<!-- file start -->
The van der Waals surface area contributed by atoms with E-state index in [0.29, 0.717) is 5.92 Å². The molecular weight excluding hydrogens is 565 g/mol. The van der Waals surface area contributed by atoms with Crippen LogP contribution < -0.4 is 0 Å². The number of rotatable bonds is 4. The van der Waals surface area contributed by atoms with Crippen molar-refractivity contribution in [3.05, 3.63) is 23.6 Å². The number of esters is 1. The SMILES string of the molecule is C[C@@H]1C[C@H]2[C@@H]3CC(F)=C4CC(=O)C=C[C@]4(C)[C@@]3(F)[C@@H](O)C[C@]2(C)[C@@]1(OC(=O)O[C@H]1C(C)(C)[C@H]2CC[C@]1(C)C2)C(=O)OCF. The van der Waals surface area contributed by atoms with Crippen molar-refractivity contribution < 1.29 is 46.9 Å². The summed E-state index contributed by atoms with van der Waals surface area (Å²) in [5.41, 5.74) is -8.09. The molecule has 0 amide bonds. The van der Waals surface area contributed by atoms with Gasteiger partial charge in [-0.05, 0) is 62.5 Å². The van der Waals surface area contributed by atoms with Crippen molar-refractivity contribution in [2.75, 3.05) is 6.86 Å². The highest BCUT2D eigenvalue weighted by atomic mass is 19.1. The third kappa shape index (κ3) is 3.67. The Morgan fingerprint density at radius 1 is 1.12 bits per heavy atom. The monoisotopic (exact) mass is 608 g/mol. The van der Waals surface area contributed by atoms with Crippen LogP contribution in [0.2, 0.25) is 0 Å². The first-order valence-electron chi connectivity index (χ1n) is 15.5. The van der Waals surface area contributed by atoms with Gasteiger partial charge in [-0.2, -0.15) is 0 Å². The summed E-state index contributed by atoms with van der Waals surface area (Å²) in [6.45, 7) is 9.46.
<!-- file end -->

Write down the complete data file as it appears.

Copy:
The van der Waals surface area contributed by atoms with E-state index in [0.29, 0.717) is 5.92 Å². The molecular weight excluding hydrogens is 565 g/mol. The van der Waals surface area contributed by atoms with Crippen LogP contribution < -0.4 is 0 Å². The number of rotatable bonds is 4. The van der Waals surface area contributed by atoms with Crippen molar-refractivity contribution in [3.05, 3.63) is 23.6 Å². The number of esters is 1. The SMILES string of the molecule is C[C@@H]1C[C@H]2[C@@H]3CC(F)=C4CC(=O)C=C[C@]4(C)[C@@]3(F)[C@@H](O)C[C@]2(C)[C@@]1(OC(=O)O[C@H]1C(C)(C)[C@H]2CC[C@]1(C)C2)C(=O)OCF. The van der Waals surface area contributed by atoms with Crippen molar-refractivity contribution < 1.29 is 46.9 Å². The summed E-state index contributed by atoms with van der Waals surface area (Å²) in [5.41, 5.74) is -8.09. The molecule has 0 amide bonds. The van der Waals surface area contributed by atoms with Gasteiger partial charge in [-0.05, 0) is 62.5 Å². The van der Waals surface area contributed by atoms with Crippen molar-refractivity contribution in [2.75, 3.05) is 6.86 Å². The highest BCUT2D eigenvalue weighted by atomic mass is 19.1. The third kappa shape index (κ3) is 3.67. The Morgan fingerprint density at radius 1 is 1.12 bits per heavy atom. The monoisotopic (exact) mass is 608 g/mol. The van der Waals surface area contributed by atoms with Crippen LogP contribution in [0.2, 0.25) is 0 Å². The first-order valence-electron chi connectivity index (χ1n) is 15.5. The van der Waals surface area contributed by atoms with Gasteiger partial charge in [-0.2, -0.15) is 0 Å². The summed E-state index contributed by atoms with van der Waals surface area (Å²) in [6.45, 7) is 9.46.